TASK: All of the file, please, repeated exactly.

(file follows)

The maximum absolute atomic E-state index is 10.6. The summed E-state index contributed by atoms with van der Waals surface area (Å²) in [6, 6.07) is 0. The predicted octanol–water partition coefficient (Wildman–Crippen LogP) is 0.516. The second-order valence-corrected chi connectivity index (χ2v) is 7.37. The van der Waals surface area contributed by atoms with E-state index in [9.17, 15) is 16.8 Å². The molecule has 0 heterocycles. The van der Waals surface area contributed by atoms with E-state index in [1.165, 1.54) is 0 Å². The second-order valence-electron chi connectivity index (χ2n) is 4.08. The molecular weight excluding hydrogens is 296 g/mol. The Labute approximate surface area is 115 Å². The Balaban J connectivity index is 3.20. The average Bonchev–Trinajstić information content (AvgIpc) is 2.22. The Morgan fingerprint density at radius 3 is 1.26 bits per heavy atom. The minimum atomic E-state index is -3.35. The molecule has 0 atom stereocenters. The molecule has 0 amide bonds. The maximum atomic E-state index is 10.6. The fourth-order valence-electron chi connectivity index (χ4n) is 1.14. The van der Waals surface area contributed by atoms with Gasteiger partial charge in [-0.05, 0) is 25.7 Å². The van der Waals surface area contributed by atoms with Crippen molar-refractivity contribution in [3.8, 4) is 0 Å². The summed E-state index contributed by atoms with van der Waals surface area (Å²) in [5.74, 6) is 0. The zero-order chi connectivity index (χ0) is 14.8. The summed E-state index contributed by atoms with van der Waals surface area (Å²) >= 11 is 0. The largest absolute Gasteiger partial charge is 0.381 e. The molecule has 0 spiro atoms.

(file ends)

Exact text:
The maximum absolute atomic E-state index is 10.6. The summed E-state index contributed by atoms with van der Waals surface area (Å²) in [6, 6.07) is 0. The predicted octanol–water partition coefficient (Wildman–Crippen LogP) is 0.516. The second-order valence-corrected chi connectivity index (χ2v) is 7.37. The van der Waals surface area contributed by atoms with E-state index in [9.17, 15) is 16.8 Å². The molecule has 0 heterocycles. The van der Waals surface area contributed by atoms with E-state index in [1.165, 1.54) is 0 Å². The second-order valence-electron chi connectivity index (χ2n) is 4.08. The molecular weight excluding hydrogens is 296 g/mol. The Labute approximate surface area is 115 Å². The Balaban J connectivity index is 3.20. The average Bonchev–Trinajstić information content (AvgIpc) is 2.22. The Morgan fingerprint density at radius 3 is 1.26 bits per heavy atom. The minimum atomic E-state index is -3.35. The molecule has 0 atom stereocenters. The molecule has 0 amide bonds. The maximum atomic E-state index is 10.6. The fourth-order valence-electron chi connectivity index (χ4n) is 1.14. The van der Waals surface area contributed by atoms with Gasteiger partial charge in [-0.05, 0) is 25.7 Å². The van der Waals surface area contributed by atoms with Crippen molar-refractivity contribution in [3.8, 4) is 0 Å². The summed E-state index contributed by atoms with van der Waals surface area (Å²) in [5.74, 6) is 0. The zero-order chi connectivity index (χ0) is 14.8. The summed E-state index contributed by atoms with van der Waals surface area (Å²) >= 11 is 0. The largest absolute Gasteiger partial charge is 0.381 e. The molecule has 0 spiro atoms.